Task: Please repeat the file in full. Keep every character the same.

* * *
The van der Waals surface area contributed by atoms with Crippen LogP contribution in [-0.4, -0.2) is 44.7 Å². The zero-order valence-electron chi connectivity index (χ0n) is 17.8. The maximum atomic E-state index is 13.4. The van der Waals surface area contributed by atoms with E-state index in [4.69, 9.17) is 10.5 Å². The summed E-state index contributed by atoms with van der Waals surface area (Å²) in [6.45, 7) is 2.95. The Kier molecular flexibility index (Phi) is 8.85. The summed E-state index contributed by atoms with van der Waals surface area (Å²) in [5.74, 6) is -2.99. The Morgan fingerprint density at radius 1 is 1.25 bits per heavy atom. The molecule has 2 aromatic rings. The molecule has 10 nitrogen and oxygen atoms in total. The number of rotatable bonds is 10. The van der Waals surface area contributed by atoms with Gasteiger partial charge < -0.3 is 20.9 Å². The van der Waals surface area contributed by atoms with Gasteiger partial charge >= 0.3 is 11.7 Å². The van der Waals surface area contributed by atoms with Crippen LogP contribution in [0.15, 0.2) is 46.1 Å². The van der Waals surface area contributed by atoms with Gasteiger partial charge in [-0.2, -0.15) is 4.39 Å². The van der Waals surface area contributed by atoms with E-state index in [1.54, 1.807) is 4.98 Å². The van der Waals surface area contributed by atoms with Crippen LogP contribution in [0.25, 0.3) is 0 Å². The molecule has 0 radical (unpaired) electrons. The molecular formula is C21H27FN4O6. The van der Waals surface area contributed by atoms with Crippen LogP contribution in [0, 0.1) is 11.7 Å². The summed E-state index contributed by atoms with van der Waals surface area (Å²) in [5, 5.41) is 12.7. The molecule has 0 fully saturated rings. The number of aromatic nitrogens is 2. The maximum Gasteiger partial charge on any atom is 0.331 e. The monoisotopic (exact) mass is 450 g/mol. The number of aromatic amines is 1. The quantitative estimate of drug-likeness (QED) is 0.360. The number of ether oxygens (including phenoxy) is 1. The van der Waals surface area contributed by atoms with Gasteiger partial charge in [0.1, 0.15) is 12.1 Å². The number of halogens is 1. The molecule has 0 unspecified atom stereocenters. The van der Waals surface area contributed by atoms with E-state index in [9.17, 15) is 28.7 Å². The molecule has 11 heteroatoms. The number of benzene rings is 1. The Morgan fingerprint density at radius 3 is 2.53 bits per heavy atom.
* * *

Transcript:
The van der Waals surface area contributed by atoms with Crippen LogP contribution in [-0.4, -0.2) is 44.7 Å². The zero-order valence-electron chi connectivity index (χ0n) is 17.8. The maximum atomic E-state index is 13.4. The van der Waals surface area contributed by atoms with E-state index in [4.69, 9.17) is 10.5 Å². The summed E-state index contributed by atoms with van der Waals surface area (Å²) in [6.45, 7) is 2.95. The Kier molecular flexibility index (Phi) is 8.85. The summed E-state index contributed by atoms with van der Waals surface area (Å²) in [5.74, 6) is -2.99. The Morgan fingerprint density at radius 1 is 1.25 bits per heavy atom. The molecule has 2 aromatic rings. The molecule has 10 nitrogen and oxygen atoms in total. The number of rotatable bonds is 10. The van der Waals surface area contributed by atoms with Gasteiger partial charge < -0.3 is 20.9 Å². The van der Waals surface area contributed by atoms with Gasteiger partial charge >= 0.3 is 11.7 Å². The van der Waals surface area contributed by atoms with Crippen LogP contribution in [0.15, 0.2) is 46.1 Å². The van der Waals surface area contributed by atoms with Gasteiger partial charge in [-0.2, -0.15) is 4.39 Å². The van der Waals surface area contributed by atoms with E-state index in [1.54, 1.807) is 4.98 Å². The van der Waals surface area contributed by atoms with Crippen LogP contribution in [0.25, 0.3) is 0 Å². The molecule has 0 radical (unpaired) electrons. The molecular formula is C21H27FN4O6. The van der Waals surface area contributed by atoms with Crippen LogP contribution in [0, 0.1) is 11.7 Å². The summed E-state index contributed by atoms with van der Waals surface area (Å²) in [5, 5.41) is 12.7. The molecule has 0 fully saturated rings. The number of aromatic nitrogens is 2. The maximum Gasteiger partial charge on any atom is 0.331 e. The monoisotopic (exact) mass is 450 g/mol. The number of aromatic amines is 1. The quantitative estimate of drug-likeness (QED) is 0.360. The number of ether oxygens (including phenoxy) is 1. The van der Waals surface area contributed by atoms with Gasteiger partial charge in [0.1, 0.15) is 12.1 Å². The number of halogens is 1. The molecule has 0 unspecified atom stereocenters. The van der Waals surface area contributed by atoms with E-state index in [9.17, 15) is 28.7 Å². The molecule has 11 heteroatoms. The number of benzene rings is 1. The Morgan fingerprint density at radius 3 is 2.53 bits per heavy atom.